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What is Fifth Disease?

Fifth disease typically produces a distinctive rash on a child’s face that makes the face appear slapped It is common in kids between 5 and 15 years old.  It is a virus, and many children recover quickly and without complications.  It occurs every where in the world, with outbreaks mainly in winter and early spring. The virus begins with a low grade fever, headache and mild cold like symptoms.  These symptoms will pass, and a few days later a rash will appear on the face that will later spread to the body extending down to the trunk, arms and legs.  It may take 1 to 3 weeks for the rash to completely clear.  Other symptoms that may occur with Fifth disease include swollen glands, red eyes, sore throat, diarrhea, and sometimes blisters from the rash.  In some cases relating to adults and older teens, Fifth disease may be followed by swelling or pain in hands, wrists, knees and ankles. A blood test for the virus would indicate if someone has the disease.

Fifth Disease - Slapped Face

*Photo courtesy of the CDC.

 

A person with Fifth disease is most contagious during the period where they have respiratory symptoms and a fever.  Once the rash appears, the child is no longer contagious. Once a person is infected with the virus causing Fifth disease, they will develop immunity to it and won’t become infected again.  If Fifth disease is developed during pregnancy, it may create complications to the fetus.  Nonetheless, 50% of women have already been infected and have immunity to the virus. Some children with weak immune systems and certain blood disorders, may become significantly sick with the infection that could cause anemia. This may cause the red blood cell levels to drop to dangerously low levels.  Please call your doctor if the rash is widespread over the body, accompanied by other symptoms, or if you’re pregnant and develop a rash and have been exposed to Fifth disease.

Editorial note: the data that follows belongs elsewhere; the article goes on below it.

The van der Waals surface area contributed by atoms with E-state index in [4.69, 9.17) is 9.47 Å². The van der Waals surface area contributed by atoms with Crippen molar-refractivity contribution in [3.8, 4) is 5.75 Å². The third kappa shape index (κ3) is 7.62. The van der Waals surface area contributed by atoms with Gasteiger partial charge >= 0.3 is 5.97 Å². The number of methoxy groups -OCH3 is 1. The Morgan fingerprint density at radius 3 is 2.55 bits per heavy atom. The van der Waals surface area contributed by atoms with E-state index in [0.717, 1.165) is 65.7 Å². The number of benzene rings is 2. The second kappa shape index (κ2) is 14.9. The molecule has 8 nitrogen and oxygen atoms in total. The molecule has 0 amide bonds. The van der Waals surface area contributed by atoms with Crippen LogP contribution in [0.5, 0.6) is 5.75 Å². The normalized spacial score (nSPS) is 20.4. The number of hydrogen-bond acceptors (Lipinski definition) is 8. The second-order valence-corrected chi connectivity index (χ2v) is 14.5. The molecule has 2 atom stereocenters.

There is no vaccine for Fifth disease, and no good way to prevent the spread of the virus.  Practicing good hygiene, like hand-washing, is always good prevention against the spread of viruses.   Although antiviral medicines are now available for many viruses, none are available that will treat Fifth disease.

 

If you have questions about the prevention and treatment of Fifth disease, please call our office today at 757-488-3333.

~Dr. Samir Abdelshaheed, MD

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